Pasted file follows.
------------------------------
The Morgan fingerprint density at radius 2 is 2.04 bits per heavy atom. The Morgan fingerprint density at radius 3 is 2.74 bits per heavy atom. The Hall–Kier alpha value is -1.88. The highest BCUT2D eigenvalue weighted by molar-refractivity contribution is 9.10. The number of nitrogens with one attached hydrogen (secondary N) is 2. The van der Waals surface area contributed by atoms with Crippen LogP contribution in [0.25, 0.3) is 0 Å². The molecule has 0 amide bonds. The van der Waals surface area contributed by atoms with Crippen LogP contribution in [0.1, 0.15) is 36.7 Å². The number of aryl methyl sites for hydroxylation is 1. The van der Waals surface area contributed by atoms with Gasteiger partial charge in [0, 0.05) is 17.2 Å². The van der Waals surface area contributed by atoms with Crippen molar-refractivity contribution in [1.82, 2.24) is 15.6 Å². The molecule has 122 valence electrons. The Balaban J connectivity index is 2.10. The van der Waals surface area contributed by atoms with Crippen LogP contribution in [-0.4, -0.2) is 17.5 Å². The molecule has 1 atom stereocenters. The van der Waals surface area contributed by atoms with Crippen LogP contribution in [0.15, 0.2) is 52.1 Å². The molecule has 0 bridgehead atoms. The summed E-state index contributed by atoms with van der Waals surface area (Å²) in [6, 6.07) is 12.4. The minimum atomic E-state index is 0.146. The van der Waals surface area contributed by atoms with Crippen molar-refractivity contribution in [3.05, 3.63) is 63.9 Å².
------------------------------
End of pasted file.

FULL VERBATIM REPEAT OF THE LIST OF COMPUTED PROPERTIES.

The Morgan fingerprint density at radius 2 is 2.04 bits per heavy atom. The Morgan fingerprint density at radius 3 is 2.74 bits per heavy atom. The Hall–Kier alpha value is -1.88. The highest BCUT2D eigenvalue weighted by molar-refractivity contribution is 9.10. The number of nitrogens with one attached hydrogen (secondary N) is 2. The van der Waals surface area contributed by atoms with Crippen LogP contribution in [0.25, 0.3) is 0 Å². The molecule has 0 amide bonds. The van der Waals surface area contributed by atoms with Crippen LogP contribution in [0.1, 0.15) is 36.7 Å². The number of aryl methyl sites for hydroxylation is 1. The van der Waals surface area contributed by atoms with Gasteiger partial charge in [0, 0.05) is 17.2 Å². The van der Waals surface area contributed by atoms with Crippen molar-refractivity contribution in [1.82, 2.24) is 15.6 Å². The molecule has 122 valence electrons. The Balaban J connectivity index is 2.10. The van der Waals surface area contributed by atoms with Crippen LogP contribution in [-0.4, -0.2) is 17.5 Å². The molecule has 1 atom stereocenters. The van der Waals surface area contributed by atoms with Crippen LogP contribution in [0.15, 0.2) is 52.1 Å². The molecule has 0 bridgehead atoms. The summed E-state index contributed by atoms with van der Waals surface area (Å²) in [6, 6.07) is 12.4. The minimum atomic E-state index is 0.146. The van der Waals surface area contributed by atoms with Crippen molar-refractivity contribution in [3.05, 3.63) is 63.9 Å².